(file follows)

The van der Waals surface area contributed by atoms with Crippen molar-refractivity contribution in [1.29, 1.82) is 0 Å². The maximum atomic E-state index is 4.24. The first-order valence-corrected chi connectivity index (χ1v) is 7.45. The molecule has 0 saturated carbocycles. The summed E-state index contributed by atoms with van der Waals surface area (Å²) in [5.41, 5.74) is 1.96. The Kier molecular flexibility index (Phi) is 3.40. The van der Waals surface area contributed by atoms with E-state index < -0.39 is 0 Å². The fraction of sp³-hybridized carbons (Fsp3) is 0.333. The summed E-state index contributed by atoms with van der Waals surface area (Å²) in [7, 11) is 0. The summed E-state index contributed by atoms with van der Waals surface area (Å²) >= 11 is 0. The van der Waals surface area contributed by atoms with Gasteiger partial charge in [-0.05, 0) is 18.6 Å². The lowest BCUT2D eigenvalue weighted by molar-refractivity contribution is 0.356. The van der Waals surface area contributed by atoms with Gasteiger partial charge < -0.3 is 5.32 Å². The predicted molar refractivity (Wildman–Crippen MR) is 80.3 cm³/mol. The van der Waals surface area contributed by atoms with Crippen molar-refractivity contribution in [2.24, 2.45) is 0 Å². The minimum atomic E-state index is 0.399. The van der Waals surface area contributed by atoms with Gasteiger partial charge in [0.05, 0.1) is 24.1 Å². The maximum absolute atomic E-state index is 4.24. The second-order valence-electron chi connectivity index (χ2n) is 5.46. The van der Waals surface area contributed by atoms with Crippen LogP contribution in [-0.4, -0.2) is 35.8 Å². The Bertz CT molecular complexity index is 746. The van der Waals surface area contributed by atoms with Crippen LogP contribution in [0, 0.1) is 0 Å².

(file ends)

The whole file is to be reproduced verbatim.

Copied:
The van der Waals surface area contributed by atoms with Crippen molar-refractivity contribution in [1.29, 1.82) is 0 Å². The maximum atomic E-state index is 4.24. The first-order valence-corrected chi connectivity index (χ1v) is 7.45. The molecule has 0 saturated carbocycles. The summed E-state index contributed by atoms with van der Waals surface area (Å²) in [5.41, 5.74) is 1.96. The Kier molecular flexibility index (Phi) is 3.40. The van der Waals surface area contributed by atoms with E-state index < -0.39 is 0 Å². The fraction of sp³-hybridized carbons (Fsp3) is 0.333. The summed E-state index contributed by atoms with van der Waals surface area (Å²) in [7, 11) is 0. The summed E-state index contributed by atoms with van der Waals surface area (Å²) >= 11 is 0. The van der Waals surface area contributed by atoms with Gasteiger partial charge in [-0.05, 0) is 18.6 Å². The lowest BCUT2D eigenvalue weighted by molar-refractivity contribution is 0.356. The van der Waals surface area contributed by atoms with Gasteiger partial charge < -0.3 is 5.32 Å². The predicted molar refractivity (Wildman–Crippen MR) is 80.3 cm³/mol. The van der Waals surface area contributed by atoms with Crippen molar-refractivity contribution in [2.24, 2.45) is 0 Å². The minimum atomic E-state index is 0.399. The van der Waals surface area contributed by atoms with Gasteiger partial charge in [0.05, 0.1) is 24.1 Å². The maximum absolute atomic E-state index is 4.24. The second-order valence-electron chi connectivity index (χ2n) is 5.46. The van der Waals surface area contributed by atoms with Crippen LogP contribution in [-0.4, -0.2) is 35.8 Å². The Bertz CT molecular complexity index is 746. The van der Waals surface area contributed by atoms with Crippen LogP contribution in [0, 0.1) is 0 Å².